But the generic name for the rather mysterious processes which shape the intellectual, spiritual and professional lives of those who minister. It’s a preoccupation for us at present as we reshape TISEC [Theological Institute of the Scottish Episcopal Church] into a ‘formation-led’ institution. The danger of course is that formation becomes another of those greedy words – like mission and ministry – which simply gobble up everything around themselves.
Anyway I was invited to say something at the opening of a ‘Practices of Formation’ Conference at the University of St Andrews – a collaboration between the Business School of the University and TISEC. I’d like to have been able to stay for the whole event but sadly … having delivered my thoughts I had to move on
Where was I this day fifty years ago when John F Kennedy was assassinated?
In the bath
I remember it very clearly. I suppose that it must have been one of the first moments at which a world event had real impact – tho’ I do remember the edginess of the Cuban Missile crisis. And if course the response to Kennedy’s death was huge in Ireland because an Irish-American President was part of the coming of age of the Irish Republic.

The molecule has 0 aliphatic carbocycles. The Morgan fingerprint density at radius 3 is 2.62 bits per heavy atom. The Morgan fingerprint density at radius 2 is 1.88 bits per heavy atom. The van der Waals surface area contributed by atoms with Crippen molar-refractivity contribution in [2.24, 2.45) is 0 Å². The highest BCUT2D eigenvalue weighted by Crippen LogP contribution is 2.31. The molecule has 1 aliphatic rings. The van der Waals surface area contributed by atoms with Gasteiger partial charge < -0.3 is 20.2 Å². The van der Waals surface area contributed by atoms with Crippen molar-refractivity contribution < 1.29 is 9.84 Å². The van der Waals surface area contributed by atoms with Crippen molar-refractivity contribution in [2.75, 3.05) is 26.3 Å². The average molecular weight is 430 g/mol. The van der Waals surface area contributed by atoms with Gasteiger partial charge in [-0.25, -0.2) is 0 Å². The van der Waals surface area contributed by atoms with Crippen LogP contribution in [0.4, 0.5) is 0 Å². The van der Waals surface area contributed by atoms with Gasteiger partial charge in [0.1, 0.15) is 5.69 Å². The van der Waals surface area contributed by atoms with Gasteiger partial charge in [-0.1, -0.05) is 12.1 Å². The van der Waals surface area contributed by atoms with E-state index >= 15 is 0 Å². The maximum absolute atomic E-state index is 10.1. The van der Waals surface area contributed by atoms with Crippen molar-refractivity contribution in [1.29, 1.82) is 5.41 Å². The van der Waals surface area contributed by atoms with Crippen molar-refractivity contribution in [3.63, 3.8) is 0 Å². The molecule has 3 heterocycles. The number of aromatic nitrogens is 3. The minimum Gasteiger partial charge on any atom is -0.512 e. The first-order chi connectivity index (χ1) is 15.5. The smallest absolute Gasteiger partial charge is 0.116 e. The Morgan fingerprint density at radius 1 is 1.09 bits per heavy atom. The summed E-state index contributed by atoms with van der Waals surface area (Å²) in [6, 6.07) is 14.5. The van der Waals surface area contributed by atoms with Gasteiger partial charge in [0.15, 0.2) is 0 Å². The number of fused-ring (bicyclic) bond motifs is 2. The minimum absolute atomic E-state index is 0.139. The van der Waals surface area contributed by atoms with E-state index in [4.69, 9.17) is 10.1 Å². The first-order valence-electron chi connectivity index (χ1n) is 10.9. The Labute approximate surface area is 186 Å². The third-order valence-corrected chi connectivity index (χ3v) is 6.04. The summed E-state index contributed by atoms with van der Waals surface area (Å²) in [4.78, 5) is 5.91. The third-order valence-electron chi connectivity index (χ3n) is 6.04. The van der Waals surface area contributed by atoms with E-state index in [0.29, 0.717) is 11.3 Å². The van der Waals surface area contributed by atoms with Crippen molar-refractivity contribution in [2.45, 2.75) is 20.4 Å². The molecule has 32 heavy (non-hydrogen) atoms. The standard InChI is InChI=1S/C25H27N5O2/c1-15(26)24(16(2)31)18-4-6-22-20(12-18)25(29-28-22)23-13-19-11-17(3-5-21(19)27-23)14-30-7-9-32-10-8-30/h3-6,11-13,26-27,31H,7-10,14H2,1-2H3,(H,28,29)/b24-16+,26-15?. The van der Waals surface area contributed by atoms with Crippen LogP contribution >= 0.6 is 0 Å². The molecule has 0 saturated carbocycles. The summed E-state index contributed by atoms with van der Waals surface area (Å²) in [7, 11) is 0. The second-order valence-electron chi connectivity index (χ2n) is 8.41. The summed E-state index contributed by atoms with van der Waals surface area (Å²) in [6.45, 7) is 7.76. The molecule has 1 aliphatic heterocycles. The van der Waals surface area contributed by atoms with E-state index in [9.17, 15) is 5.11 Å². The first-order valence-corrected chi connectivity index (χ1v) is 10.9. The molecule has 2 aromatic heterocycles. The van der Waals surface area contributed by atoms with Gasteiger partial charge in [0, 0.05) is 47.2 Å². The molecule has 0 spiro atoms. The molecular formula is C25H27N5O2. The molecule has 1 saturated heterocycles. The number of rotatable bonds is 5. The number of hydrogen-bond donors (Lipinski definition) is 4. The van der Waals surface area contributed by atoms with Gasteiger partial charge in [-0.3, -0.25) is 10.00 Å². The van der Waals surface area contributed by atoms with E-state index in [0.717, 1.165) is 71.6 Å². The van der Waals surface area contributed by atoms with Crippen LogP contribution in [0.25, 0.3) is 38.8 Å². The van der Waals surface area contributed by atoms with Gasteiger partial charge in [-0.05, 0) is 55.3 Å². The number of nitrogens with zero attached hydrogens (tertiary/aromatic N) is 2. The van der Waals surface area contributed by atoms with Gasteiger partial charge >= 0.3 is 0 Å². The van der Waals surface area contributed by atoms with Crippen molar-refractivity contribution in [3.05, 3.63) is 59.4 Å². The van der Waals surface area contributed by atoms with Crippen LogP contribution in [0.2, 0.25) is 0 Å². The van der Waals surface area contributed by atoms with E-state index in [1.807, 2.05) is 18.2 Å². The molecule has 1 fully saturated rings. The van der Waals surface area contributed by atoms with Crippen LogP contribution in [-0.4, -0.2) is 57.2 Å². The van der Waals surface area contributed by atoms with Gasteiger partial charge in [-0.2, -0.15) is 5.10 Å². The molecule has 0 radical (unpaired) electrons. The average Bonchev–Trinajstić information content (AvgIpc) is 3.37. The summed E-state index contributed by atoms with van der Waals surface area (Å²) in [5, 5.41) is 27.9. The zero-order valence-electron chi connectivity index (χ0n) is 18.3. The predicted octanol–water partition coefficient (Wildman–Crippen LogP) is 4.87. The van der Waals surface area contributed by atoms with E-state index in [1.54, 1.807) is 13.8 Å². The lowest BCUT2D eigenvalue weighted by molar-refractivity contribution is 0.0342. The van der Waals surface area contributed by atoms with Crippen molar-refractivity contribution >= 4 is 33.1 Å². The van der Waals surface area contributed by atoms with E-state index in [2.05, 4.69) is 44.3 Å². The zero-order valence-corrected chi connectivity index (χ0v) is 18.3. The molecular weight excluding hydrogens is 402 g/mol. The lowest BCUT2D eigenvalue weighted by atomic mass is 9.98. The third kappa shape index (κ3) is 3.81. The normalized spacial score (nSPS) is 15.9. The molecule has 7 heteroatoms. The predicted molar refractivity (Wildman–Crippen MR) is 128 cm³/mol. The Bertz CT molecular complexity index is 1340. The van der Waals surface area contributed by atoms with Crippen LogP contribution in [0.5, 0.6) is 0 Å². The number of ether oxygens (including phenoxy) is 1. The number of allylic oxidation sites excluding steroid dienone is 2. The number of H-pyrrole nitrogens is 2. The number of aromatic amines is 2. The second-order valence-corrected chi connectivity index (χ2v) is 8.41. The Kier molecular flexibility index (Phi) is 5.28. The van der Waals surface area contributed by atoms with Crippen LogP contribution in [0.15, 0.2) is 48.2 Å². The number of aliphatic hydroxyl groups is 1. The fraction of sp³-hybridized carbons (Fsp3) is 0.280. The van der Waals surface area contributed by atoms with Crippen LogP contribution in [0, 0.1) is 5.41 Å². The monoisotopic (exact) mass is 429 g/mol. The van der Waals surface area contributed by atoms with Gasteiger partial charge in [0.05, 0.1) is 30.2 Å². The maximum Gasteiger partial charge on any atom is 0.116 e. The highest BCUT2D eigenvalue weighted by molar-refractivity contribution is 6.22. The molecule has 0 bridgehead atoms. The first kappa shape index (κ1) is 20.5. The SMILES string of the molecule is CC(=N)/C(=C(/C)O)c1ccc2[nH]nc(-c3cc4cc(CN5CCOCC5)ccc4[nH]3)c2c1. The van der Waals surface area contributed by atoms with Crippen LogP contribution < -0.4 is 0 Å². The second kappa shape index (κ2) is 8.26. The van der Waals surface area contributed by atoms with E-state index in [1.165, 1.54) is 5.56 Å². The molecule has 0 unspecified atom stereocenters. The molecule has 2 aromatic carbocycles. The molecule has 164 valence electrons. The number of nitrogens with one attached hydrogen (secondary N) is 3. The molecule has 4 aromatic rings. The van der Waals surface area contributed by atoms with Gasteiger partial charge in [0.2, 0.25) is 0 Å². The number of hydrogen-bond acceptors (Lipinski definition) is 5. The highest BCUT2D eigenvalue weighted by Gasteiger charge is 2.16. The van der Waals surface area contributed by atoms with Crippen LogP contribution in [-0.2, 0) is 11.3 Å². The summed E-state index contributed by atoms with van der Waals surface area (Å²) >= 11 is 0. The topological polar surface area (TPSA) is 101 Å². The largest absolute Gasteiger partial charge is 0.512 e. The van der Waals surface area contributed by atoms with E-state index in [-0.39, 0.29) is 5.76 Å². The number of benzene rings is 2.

And Friday evening seemed to be shaped by radio – no TV in our house until the Tokyo Olympics of 1964. And radio meant a succession of programmes like the Navy Lark and the Flying Doctor and Any Questions.
And then if course one wonders how many times a week one had a bath in those far-off sepia-toned days.
Too much information.
Evensong at Kings was an extraordinary experience.
The – I’d forgotten how vast it is – Chapel was warm. The congregation felt like around 200 in number and a significant proportion was under 40. It felt as if their religious and cultural backgrounds were very diverse. Yet they seem to be plugged into this most Anglican form of worship.
Next year, our diocese will focus on ‘Worship which renews and inspires’ from the Nine Marks of Mission. And here is worship – particularly the music – which arises from the semi-darkness and the vast spaces of the chapel. No effort to overdo welcome or accessibility – it isn’t needed in that sense.
As I sat there, I wondered if the experience of many members of the congregation was akin to my feelings at Rowan Williams’ Gifford Lecture last week – that I knew myself to be in the presence of something of sublime quality but wasn’t quite sure what it was,